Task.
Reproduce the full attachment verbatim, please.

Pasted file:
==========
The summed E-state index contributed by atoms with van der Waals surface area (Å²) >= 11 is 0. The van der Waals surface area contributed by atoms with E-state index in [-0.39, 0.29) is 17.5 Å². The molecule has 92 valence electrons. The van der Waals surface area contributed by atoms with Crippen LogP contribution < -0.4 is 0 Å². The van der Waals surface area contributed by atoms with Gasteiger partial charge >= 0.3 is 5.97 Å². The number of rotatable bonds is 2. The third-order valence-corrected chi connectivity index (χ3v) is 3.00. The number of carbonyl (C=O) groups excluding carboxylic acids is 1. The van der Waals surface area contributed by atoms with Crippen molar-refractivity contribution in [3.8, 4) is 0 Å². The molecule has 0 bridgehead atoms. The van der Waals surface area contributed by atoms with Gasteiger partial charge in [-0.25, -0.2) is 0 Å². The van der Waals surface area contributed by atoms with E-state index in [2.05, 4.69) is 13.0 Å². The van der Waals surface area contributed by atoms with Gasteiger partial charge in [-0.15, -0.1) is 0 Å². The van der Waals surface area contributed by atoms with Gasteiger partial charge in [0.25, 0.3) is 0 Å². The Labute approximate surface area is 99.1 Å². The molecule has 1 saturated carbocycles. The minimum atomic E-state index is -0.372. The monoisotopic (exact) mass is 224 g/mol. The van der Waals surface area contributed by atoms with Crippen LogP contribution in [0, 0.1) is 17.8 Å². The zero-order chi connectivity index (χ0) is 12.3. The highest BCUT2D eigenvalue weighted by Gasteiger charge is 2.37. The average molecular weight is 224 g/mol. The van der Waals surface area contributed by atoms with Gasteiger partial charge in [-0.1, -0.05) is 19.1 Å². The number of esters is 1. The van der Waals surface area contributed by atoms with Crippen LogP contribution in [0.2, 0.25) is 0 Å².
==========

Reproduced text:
The summed E-state index contributed by atoms with van der Waals surface area (Å²) >= 11 is 0. The van der Waals surface area contributed by atoms with E-state index in [-0.39, 0.29) is 17.5 Å². The molecule has 92 valence electrons. The van der Waals surface area contributed by atoms with Crippen LogP contribution < -0.4 is 0 Å². The van der Waals surface area contributed by atoms with Gasteiger partial charge >= 0.3 is 5.97 Å². The number of rotatable bonds is 2. The third-order valence-corrected chi connectivity index (χ3v) is 3.00. The number of carbonyl (C=O) groups excluding carboxylic acids is 1. The van der Waals surface area contributed by atoms with Crippen molar-refractivity contribution in [3.8, 4) is 0 Å². The molecule has 0 bridgehead atoms. The van der Waals surface area contributed by atoms with Gasteiger partial charge in [-0.25, -0.2) is 0 Å². The van der Waals surface area contributed by atoms with E-state index in [2.05, 4.69) is 13.0 Å². The van der Waals surface area contributed by atoms with Gasteiger partial charge in [-0.15, -0.1) is 0 Å². The van der Waals surface area contributed by atoms with Gasteiger partial charge in [0.25, 0.3) is 0 Å². The Labute approximate surface area is 99.1 Å². The molecule has 1 saturated carbocycles. The minimum atomic E-state index is -0.372. The monoisotopic (exact) mass is 224 g/mol. The van der Waals surface area contributed by atoms with Crippen LogP contribution in [0, 0.1) is 17.8 Å². The zero-order chi connectivity index (χ0) is 12.3. The highest BCUT2D eigenvalue weighted by Gasteiger charge is 2.37. The average molecular weight is 224 g/mol. The van der Waals surface area contributed by atoms with Gasteiger partial charge in [-0.1, -0.05) is 19.1 Å². The number of esters is 1. The van der Waals surface area contributed by atoms with Crippen LogP contribution in [0.2, 0.25) is 0 Å².